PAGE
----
In December 1988, reports surfaced of dissidence within the army, in which Saddam Husayn lacked a power base. The projected annual Army Day celebrations on January 6, 1989, were cancelled and allegedly a number of senior army officers and some civilian Baathists were executed. In February the regime announced that all units of the People's Army would be withdrawn from the front by late March; in July a further announcement disbanded the three-division strong 1st Special Army Corps, formed in June 1986, but apparently some time would elapse before soldiers actually returned to civilian status. Such measures were probably occasioned by the continued success of the cease-fire, initiated in August 1988. The cease-fire held, although a number of border incidents occurred, of which the most serious was the Iranian flooding of a sixty-four-kilometer frontier area northeast of Basra. Informed observers considered the flooding designed to put pressure on Iraq to return a strip of approximately 1,000 square kilometers of Iranian territory on the steppe beyond Baqubah. On October 27, Iran stopped flooding the area, probably as a prelude to a new United Nations (UN) and International Committee of the Red Cross (ICRC) mediation effort.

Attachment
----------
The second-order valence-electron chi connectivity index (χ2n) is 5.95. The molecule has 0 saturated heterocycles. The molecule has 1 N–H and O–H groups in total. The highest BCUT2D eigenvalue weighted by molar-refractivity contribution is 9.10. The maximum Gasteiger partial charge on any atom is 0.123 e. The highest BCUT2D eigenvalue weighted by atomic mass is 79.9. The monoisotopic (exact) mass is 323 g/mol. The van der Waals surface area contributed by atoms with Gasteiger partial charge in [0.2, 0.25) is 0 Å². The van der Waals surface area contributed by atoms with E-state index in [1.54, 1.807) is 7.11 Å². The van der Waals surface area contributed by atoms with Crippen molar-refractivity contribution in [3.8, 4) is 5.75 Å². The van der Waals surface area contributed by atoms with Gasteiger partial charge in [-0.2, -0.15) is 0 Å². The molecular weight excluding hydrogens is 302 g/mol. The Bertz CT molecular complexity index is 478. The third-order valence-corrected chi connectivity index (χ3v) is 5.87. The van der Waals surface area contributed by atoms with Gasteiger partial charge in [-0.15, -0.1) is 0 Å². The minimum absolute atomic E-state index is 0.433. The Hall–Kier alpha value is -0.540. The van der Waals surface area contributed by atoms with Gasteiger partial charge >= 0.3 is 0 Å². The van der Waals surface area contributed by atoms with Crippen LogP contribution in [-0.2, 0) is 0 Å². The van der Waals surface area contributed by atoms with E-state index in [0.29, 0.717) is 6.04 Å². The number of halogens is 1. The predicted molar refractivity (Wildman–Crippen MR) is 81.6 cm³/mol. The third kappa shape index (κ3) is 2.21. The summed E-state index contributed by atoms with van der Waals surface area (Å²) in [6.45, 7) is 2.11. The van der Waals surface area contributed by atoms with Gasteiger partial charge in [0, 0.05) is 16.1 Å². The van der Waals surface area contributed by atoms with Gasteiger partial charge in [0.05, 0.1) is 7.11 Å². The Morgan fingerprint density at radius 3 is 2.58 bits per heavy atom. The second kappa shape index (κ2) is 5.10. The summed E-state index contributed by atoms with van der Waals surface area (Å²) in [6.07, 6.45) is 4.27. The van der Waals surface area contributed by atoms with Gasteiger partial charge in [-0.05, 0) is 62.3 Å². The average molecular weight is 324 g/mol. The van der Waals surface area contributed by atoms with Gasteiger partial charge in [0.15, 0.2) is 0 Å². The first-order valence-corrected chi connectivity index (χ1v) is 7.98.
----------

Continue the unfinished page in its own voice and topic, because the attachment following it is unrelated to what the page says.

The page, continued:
The peace talks under UN sponsorship, despite a score of face-to-face meetings, had made little progress as of mid- December. A few exchanges of prisoners of war (POWs), largely of those that were ill or wounded, had taken place, but both Iraq and Iran still held large numbers of each other's prisoners. Saddam Husayn, who had agreed on October 5, 1988, to the ICRC plan for prisoner repatriation, in March 1989 proposed in a letter to UN Secretary General Javier Perez de Cuellar that the UN guarantee the return of the freed POWs to civilian life. Saddam Husayn made his proposal in the hope that this guarantee would reassure Iran, which held approximately 70,000 Iraqi POWs-- whereas Iraq held about half that number of Iranians--that the balance of power would not be disturbed. Iran has refused to exchange prisoners or to implement any of the ten points of UN Security Council Resolution 598 dealing with the dispute until Iraq returns all Iranian territory.